Back in 2009, a pseudonymous developer Mr Satoshi Nakamoto gifted the world its first decentralised cryptocurrency, Bitcoin. Since then, Bitcoin has gained immense popularity, with over 18.5 million coins currently in circulation.
Surprisingly, the cryptocurrency that was almost worthless in 2009 is now recognised as one of the most viable asset classes. However, this journey has not been a smooth sail for the beloved cryptocurrency, with Bitcoin navigating a cycle of bubbles and busts.
The digital currency experienced an unprecedented boom in late 2017, subsequently becoming a victim of cryptocurrency crash in 2018. Bitcoin has not been able to catch up with its 2017 levels. However, its astonishing recovery from the 2018 crash (over 300% up) has left the world in awe.
The progressive value gain delivered by the digital token has lured many investors to the cryptocurrency trade. Besides, Bitcoin’s acceptance as a legitimate mode of payment and its potential to reward significant short-term profits appear to be steering its craze.
Significantly, Bitcoin salaries are also becoming a new norm in multiple jurisdictions, including Kiwi Land.
But what does the future hold for this ‘magic internet money’?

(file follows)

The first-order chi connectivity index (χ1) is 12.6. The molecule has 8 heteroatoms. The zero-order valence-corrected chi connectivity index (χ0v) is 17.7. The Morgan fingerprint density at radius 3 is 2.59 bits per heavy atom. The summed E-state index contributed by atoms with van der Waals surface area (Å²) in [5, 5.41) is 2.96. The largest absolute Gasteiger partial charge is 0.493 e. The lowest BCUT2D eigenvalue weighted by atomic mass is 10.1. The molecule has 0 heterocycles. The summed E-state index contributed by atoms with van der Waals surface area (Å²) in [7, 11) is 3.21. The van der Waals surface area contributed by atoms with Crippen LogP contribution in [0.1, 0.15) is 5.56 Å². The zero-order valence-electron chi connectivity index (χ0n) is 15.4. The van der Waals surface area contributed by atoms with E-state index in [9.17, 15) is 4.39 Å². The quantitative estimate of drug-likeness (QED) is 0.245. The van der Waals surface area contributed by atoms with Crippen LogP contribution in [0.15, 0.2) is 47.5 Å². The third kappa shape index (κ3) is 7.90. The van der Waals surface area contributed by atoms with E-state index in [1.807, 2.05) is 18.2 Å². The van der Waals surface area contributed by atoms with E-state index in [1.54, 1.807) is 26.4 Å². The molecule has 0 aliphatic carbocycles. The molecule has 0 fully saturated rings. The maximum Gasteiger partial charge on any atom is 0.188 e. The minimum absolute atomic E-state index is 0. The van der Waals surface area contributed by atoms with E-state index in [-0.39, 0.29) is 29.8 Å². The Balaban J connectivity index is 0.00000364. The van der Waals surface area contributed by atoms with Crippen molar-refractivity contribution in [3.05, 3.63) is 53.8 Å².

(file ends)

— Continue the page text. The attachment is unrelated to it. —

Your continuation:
The exceptional growth in Bitcoin’s value over the past few years has sparked an intense debate about its future.
One cannot overlook that Bitcoins were originally designed with the aim of limited and finite supply. In aggregate, only 21 million coins can be mined by people online, which leaves just 2.5 million Bitcoins to be introduced in circulation. Existing estimates indicate the prospects of all Bitcoins to be mined by the year 2140.
Bitcoin’s fixed supply coupled with burgeoning demand for crypto assets is expected to drive its price in the future. Additionally, Covid-induced surge in debt-to-GDP levels and policymakers’ massive stimulus packages can push Bitcoin prices higher in the near-term.
While stiff competition prevails in the crypto market, Bitcoin’s finite supply can offer it an upper hand over other crypto assets where supply outstrips demand. However, there is a possibility of modification in Bitcoin’s protocol, which may enable larger supply and turn the tables around.
Some experts regard the current value of Bitcoin as purely psychological; driven by greed, speculation and irrational exuberance. If this turns out to be true, Bitcoins may lose their value in the future, falling prey to another bubble explosion. Although, the likelihood of the same seems a long shot in the present.
The current scenario bends towards a promising future of the Bitcoin, which is anticipated to enjoy its dominance in the crypto market over the near to mid-term. However, widespread acceptance of Bitcoin as a regular currency still appears to be a long way off.